Blindness by José Saramago

fullsizerender-1-19Book #26.

I attempted to read this book four or five times since I received it but hadn’t gotten way past ten pages. It’s not that it’s a difficult read, I just couldn’t get a grip on it. Anyhow, I gave it a shot again last week and I guess the timing’s quite right because I was able to finish it in just a few days.

In a nutshell, Blindness is about a society that collapsed following a worldwide plague of literal blindness. The story begins with a man in his car at a stoplight waiting for the lights to change. Inexplicably, he goes blind. Soon, everyone he goes in contact with go blind. And it follows. So the blindness spreads out all over the nameless place.

All the characters are also nameless. We only get to know them as the doctor, the doctor’s wife, the boy with the squint, the dog of tears, the old man with the black eye patch and so on. This for me adds up to the goodness of the book.

Having had the chance to read The Gospel According to Jesus Christ earlier this year prepared me enough, I guess, to get used to his way of writing. Yes, for me, it needs a bit of getting used to it at first. For one, it’s written in a very dense way, there are no speech marks and no breaks for dialogues, it’s all written in the same lines. I get lost at some points while reading because everyone’s words merge altogether that I have to read it again to make sure I understand who’s saying what. I kind of felt blind, too, in a way as I get lost in the book at times. But I must say that the way the book’s written heightens the enjoyment of reading this book.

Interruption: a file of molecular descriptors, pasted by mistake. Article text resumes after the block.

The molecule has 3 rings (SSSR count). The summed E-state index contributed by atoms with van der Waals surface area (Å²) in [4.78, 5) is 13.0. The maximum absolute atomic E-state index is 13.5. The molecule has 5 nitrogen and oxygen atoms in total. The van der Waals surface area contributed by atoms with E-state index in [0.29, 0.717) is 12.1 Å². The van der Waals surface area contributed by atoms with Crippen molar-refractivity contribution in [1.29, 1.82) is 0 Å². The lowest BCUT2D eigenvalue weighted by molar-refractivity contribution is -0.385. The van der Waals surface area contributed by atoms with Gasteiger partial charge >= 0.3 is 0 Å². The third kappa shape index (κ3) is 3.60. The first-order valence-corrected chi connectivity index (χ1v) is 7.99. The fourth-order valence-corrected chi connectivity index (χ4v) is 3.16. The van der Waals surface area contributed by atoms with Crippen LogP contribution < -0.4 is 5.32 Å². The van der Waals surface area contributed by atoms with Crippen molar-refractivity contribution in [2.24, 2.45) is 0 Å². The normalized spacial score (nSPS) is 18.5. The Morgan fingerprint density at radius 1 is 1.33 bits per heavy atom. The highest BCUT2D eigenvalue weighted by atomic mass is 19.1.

The major themes include the presence and lack of morality in a damaged society and the consequences of doing right and wrong. The murder of the leader of the troublemakers in the asylum is one example of making a difficult moral decision in the novel. Prior to this, the doctor’s wife finds out that she actually brought a pair of scissors. She never used it but just hangs it on the wall. She soon made use of it later in the story after the tragic thing that happened to her and the other women in the asylum.

The novel also showed us how fragile a society and how weak/strong humans can be. We see all the characters turn blind (except for one) reduce to animal instinct in order to survive. Señor Saramago blames the authorities for not being able to provide for its people in times of crisis. This is very true and happens almost everywhere nowadays. Furthermore, he tells us that we’re not far from sheer chaos even though we are now living in a modern world that relies mostly on technology.

Blindness is an allegory that people who can see are blind in reality. People don’t see what’s really happening in the world. Blindness is present in the failures of authorities to give what is expected of them. It is present in major issues the world is facing now. People fail to perceive the suffering around them thus resulting to failure of achieving a better community. Towards the end of the story, the characters start to recover their eyesight which strengthens the story’s status as an allegory. This shows that their blindness was just a way of teaching or letting them see and rethink the kind of life they’re living.